Rochelle Dreyfuss, NYU
What the Federal Circuit Can Learn from the Supreme Court, and Vice Versa
In the early 1970s, the regional circuits couldn’t handle the appellate load. More judges would lead to more intracircuit inconsistency and more cases. New circuits would also breen more intercircuit splits for the Supreme Court to decide. One possibility: experimenting with specialist courts to reduce the dockets of the regional circuits, take pressure off the SCt, reduce pressure for forum-shopping, produce coherence in a field, and use expertise to decide cases more efficiently. A brain surgeon practicing every day may do a faster and better job than someone who does brain surgery once every few years. Patent law was the killer app.
Fears: tunnel vision. Judges might be so focused on patents they’d ignore nonpatent incentives to innovate like curiosity or prizes. They might leave the judicial mainstream. There might be difficult boundary issues between the specialized court and the regional courts.
Congress gave the Federal Circuit authority over things other than patent, meaning that other groups are involved in lobbying for appointments and judges must be aware of nonpatent developments in the law.
Result: success, on the whole. Many other countries are copying the model. No capture—if anything, concern is that not enough appointees have patent experience; repeat players don’t seem to dominate because patentees are often on both sides of cases. Supreme Court intervention cleared up early boundary problems: once a case is before the Federal Circuit, it decides all the issues, not just the patent issues; but the Circuit doesn’t have jurisdiction if the only patent issues are in defense.
Has eliminated forum shopping for patent issues, which is really important for industries looking to make big exceptions. Is some forum shopping at the district court level, but things are still vastly better. Markman: eliminated jury trials on claim construction, creating more predictability, another value for industry. There are still complaints about claim construction, but empirical study shows that the level of uncertainty is no greater than for contract construction, plus the Federal Circuit’s expertise has smoothed out uncertainty in a lot of areas, and the court has become knowledgeable about the tech industry so it’s now influential within the judiciary as a whole on licensing issues.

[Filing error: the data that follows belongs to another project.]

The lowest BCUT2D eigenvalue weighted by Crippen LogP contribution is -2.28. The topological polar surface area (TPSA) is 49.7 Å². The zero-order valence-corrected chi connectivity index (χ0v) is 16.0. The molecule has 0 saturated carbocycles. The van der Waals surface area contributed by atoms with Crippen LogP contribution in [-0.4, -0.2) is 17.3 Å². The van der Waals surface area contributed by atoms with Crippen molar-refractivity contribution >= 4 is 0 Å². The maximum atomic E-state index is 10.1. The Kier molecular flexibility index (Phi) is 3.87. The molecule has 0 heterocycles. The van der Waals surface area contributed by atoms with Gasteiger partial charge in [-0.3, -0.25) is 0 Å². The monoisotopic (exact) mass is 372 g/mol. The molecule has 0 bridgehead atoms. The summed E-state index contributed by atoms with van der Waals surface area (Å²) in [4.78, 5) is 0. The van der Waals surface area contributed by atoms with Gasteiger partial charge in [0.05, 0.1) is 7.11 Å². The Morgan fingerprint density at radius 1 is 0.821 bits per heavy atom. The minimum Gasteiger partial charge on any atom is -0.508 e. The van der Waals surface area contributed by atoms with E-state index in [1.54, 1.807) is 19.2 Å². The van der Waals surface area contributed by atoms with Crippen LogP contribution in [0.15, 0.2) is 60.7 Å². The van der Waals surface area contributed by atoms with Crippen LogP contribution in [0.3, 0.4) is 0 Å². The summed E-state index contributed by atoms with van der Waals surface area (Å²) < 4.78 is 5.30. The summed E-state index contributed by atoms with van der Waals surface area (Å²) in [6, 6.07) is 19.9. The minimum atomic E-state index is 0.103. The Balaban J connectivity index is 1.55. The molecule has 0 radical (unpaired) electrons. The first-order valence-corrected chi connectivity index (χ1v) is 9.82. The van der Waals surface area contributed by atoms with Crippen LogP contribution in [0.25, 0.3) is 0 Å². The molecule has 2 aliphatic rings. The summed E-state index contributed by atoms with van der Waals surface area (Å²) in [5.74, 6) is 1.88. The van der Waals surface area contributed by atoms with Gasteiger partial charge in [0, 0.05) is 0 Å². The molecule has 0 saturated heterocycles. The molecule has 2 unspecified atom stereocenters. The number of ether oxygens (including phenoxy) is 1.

So now comes the Supreme Court, reversing its practice of reviewing Fed. Cir. decisions only intermittently and on procedural issues. Now it’s begun to intervene substantively and reversed or modified almost every time: Medimmune, Quanta v. LG, eBay v. Mercexchange, Microsoft v. AT&T, and several others. Bilski, pending, doesn’t look so good for the Fed. Cir. either. But SCt review generally is declining, and this trend is happening without any circuit splits. Is this an implicit criticism of the Fed. Cir.’s work?
She says no: every circuit comes into focus eventually, and it’s now the Fed. Cir.’s turn. Plus, SCt involvement is salutary.
The two courts have a lot in common. They’re both part of the experiment with a specialized court: how a judiciary largely committed to generalist jurisdiction deals with a specialized court. Both are largely courts of last result, and have responsibility for superintending courts below them.
Federal Circuit’s relationship to the generalist SCt, who reviews its work, and to the generalist district courts, whose work it reviews: Review of Fed. Cir. seems particularly intrusive. Fed. Cir. judges are specialists, but SCt justices have no experience at all with patent cases—except for Stevens, by the time they were appointed to the appellate bench, they wouldn’t ever have heard a patent case. The Fed. Cir. has little chance to see how patents fit into the economy as a whole, while the SCt does. At the micro level the SCt is making sure standards for injunctive relief and standing and antitrust treatment are uniform across all bodies of doctrine. At the macro level, the SCt has largely pushed the reset button: the Fed. Cir. took the commitment to patents to heart, but that turned into a mixed blessing with concerns that there are now too many patents with low quality and that the high cost of patent litigation is chilling innovation. eBay steps in to reduce incentives to litigate; KSR makes it harder to get patents, improving patent quality.
What about Fed. Cir.’s relationship to generalist district courts? Supposed to defer to trial court’s factual findings, given the trial court’s unique access to facts. But that comparative advantage is diminished in patent cases, where the judges may not be familiar with the tech. Fed. Cir. has the background and hires clerks for their technical backgrounds. Other countries that have specialized patent courts have mostly established the court at the trial level—real gains from specialization might well be in factfinding.
Fed. Cir. faces specialization issues more regularly, and has most to teach SCt. Fed. Cir. has been attentive to the factfinding review question. In earliest nonobviousness cases, the Fed. Cir. undertook a detailed examination of the facts. The SCt held that Rule 52 allowed reversal only for clearly erroneous rulings, even though the Fed. Cir.’s grasp of the facts was clearly better. But the Fed. Cir. didn’t give up. First, required trial courts to apply specific analytical techniques in factfinding, like “long-felt need.” Second, characterized issues as ones of law rather than fact to allow itself to bring its expertise to bear. True, these sacrificed flexibility for predictability, but patent industries liked that.
Markman approved recharacterizing facts as law—fit in with SCt agenda to limit jury factfinding—but the SCt is busily dismantling the Fed. Cir.’s analytical framework as overly rigid. May also happen in Bilski. But the SCt hasn’t faced the larger issue of expertise head-on. How to find the sweet spot between rules and standards? Need to help the Fed. Cir. deal with deficiencies in lower court factfinding. If the SCt looked at that, it could also help the Court figure out what to do about other complex factual issues like medical malpractice.